Personal Reflection: How deep is my trust in a Higher Power?
Sit in at any meeting and observe the faces of members. For the most part most of of us are in a fairly positive state. This is often in proportion to how rigorously we work the program. Of course, there will be times where life events challenge us. Like anyone else, we feel the stress of these moments. However, once this rough patch has passed, we in short order return to our usual state.
Then there are those who walk around like they lost their best friend. They rarely crack a smile. When they share, they usually end up complaining about their life situation. Usually, they attribute what is happening in their life to others. They feel they are victims of circumstance. If people only understood them and would comply with their wishes, then their lives would finally take a turn for the better. Of course this rarely happens. Even when on occasion it does, they quickly find something else to complain about. Their speech is peppered with negativity and sarcasm. They are miserable and have no problem letting you know it.
In the program we have learned not to attempt to rescue these people. They need to reach their bottom and come to a realization that they are responsible for how they feel. What we can do is pray for them that they have a spiritual awakening.
Personal Reflection: Do I need to pray for anyone who thinks they are a victim?
Everything in this world is in a state of change. Millions of cells in your body are being replaced as you read this. The weather of course varies from day to day and even from moment to moment. Aging is perhaps one of the greatest signposts of change.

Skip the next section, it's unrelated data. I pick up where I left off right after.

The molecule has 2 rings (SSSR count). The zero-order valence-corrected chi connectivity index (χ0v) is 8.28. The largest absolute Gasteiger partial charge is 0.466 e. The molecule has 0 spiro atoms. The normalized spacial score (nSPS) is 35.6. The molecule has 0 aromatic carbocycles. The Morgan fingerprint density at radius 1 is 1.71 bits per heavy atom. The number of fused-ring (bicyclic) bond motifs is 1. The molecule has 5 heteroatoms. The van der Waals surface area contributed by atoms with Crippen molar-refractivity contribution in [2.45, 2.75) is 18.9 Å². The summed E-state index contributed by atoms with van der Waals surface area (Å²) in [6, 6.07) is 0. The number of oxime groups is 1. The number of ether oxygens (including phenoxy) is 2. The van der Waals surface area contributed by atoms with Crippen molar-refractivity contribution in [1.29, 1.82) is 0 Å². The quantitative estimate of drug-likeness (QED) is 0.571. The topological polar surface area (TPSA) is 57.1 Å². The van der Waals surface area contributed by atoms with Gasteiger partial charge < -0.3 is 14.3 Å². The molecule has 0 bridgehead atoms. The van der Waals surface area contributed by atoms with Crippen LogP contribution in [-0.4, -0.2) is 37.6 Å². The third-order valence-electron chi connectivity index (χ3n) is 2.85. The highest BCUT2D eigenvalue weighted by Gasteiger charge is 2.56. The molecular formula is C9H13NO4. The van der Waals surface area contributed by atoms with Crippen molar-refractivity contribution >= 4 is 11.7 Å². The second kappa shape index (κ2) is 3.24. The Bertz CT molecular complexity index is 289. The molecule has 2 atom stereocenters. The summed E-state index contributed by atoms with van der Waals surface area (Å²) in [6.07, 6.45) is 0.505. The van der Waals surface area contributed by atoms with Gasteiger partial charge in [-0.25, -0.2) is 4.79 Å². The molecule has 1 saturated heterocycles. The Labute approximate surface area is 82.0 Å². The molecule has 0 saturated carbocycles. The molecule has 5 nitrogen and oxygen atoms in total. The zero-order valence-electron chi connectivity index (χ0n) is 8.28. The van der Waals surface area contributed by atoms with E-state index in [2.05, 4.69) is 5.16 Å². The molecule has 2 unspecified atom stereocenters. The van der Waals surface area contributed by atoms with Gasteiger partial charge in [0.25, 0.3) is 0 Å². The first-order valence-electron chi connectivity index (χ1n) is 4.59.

Yet, as human beings we often grapple with change. This is particularly evident within our emotional world. Many of us struggle with negative emotions which have dogged us since we were children. That temper tantrum of yesteryear, manifests as road rage today. Perhaps the average person can get away without making changes to some of those negative attributes. Those of us who are addicts or alcoholics can not afford the luxury of complacency. We need to be diligent in identifying our character defects. These very same defects of character, if left unattended will eventually cause us to go out. That is why we make a searching and fearless moral inventory of ourselves, to help identify where work needs to take place.. There is also a recognition that left to our own devices; changing or removing our shortcomings is practically impossible. It is for this reason that we call upon our Higher Power on a constant basis to remove those defects of character.
Personal Reflection: How have I changed in recovery?